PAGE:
Michael Buckman’s Blog: The Quick & Dirty Guide to Condos
Since the turn of the century, Washington DC, has begun a trend of either building or converting properties into condominiums. These properties include former rental dwellings or large single family homes converted into to small multi-unit condominium projects. This article will look at what a condominium is and how ownership of one works. Colloquial, condominiums are also call condos and we will use that term interchangeably.
A condominium is an apartment like dwelling, townhouse or single family dwelling that is owned in fee simple by the owner. The can be townhouses with shared walls, multi-unit high or low rise buildings and garden apartments. A condo is owned by the purchaser who has fee simple or absolute ownership of the unit itself. This normally means the owner can sell, rent or will the unit outright. This type of ownership contrasts with a cooperative where you own shares in the corporation with a lease. There are some exceptions where the condo association has first right of refusal. If this is the case, then the owner is required to offer the unit at purchase price to other owners within the association before putting it at a competitive price on the market.
In addition to owning the unit itself, the owner owns a share in all common areas in the building or the community. For example, the owner of the unit may also own a share of the elevator, lobby, laundry room, roof deck, etc. Normally these common areas are owned jointly with other owners in the condo building as tenants in common. Of course like anything in life there are exceptions to these rules. Some of the services that are often offered with condos may include trash pickup, snow removal, with insurance paid for the common areas as well. Moreover, condos are real property meaning they are real estate like a house and require the owner to pay property taxes. On top of these property taxes the owner pays a condo fee for joint costs.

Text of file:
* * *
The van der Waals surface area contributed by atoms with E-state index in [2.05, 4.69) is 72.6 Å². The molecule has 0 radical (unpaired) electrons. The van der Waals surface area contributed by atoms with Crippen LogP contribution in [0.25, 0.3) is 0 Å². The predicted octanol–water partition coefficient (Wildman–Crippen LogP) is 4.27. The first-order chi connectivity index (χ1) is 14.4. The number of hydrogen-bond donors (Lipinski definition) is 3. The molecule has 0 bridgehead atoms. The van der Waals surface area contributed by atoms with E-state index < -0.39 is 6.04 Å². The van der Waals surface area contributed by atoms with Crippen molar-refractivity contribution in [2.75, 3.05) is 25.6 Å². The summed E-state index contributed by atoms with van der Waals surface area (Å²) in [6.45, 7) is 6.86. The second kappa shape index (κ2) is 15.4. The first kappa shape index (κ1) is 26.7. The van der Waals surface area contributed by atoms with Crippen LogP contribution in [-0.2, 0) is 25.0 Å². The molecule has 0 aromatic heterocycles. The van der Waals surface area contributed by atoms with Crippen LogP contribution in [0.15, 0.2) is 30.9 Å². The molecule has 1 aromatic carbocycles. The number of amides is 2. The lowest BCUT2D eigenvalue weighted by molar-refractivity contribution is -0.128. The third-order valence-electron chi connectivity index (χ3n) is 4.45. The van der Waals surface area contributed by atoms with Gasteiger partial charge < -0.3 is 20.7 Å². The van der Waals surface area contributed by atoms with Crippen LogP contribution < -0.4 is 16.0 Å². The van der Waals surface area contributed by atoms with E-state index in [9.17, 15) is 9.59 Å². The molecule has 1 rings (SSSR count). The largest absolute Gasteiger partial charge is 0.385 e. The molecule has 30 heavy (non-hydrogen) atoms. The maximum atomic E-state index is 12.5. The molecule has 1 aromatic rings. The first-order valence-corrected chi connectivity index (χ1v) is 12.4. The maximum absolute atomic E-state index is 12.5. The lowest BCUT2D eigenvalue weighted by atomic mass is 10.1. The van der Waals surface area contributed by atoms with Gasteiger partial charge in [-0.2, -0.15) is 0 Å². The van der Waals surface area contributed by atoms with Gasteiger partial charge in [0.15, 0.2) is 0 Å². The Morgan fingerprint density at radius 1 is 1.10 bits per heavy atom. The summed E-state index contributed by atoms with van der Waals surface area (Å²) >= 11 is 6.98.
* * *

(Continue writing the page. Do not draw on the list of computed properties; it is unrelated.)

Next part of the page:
Condos always have an association. This association is a home owner’s association or a condo association. The members are often elected, and sit on a council or board. This board is responsible for setting new rules that are required by the condo. In some case the condo association may be run by a management company. The management company employs a property manager who is responsible for collecting condo fees and maintaining the building. Condo fees are a major factor in owning a condo.
Condo fees usually go towards the upkeep of the common areas of the building. Often condos associations have money saved up in the reserves that go towards maintaining the building as well. Other times they are used to update the building. When buying a condo, it is important to look at the reserves of a building to know if there could be an assessment. An assessment is when the condo needs to be updated and there is not enough money in the reserves, or maintenance is needed on a common element. When this occurs the owners in the condo are required to pay equally for this repair or addition. It can be very costly, so it is important to know this information. When you submit an offer on a condo and are under contract, you will be provided with the condo association documents for your review.
Condos are a great way to own real property in the DC area. It could be a strong alternative to renting. Your monthly ownership payments could turn out to be less than monthly rental payments. And property ownership helps to gain equity and improve your tax position. For more information about condo ownership contact me, Michael Buckman, Realtor with 2Michelles Realtors at Long and Foster Real Estate Inc.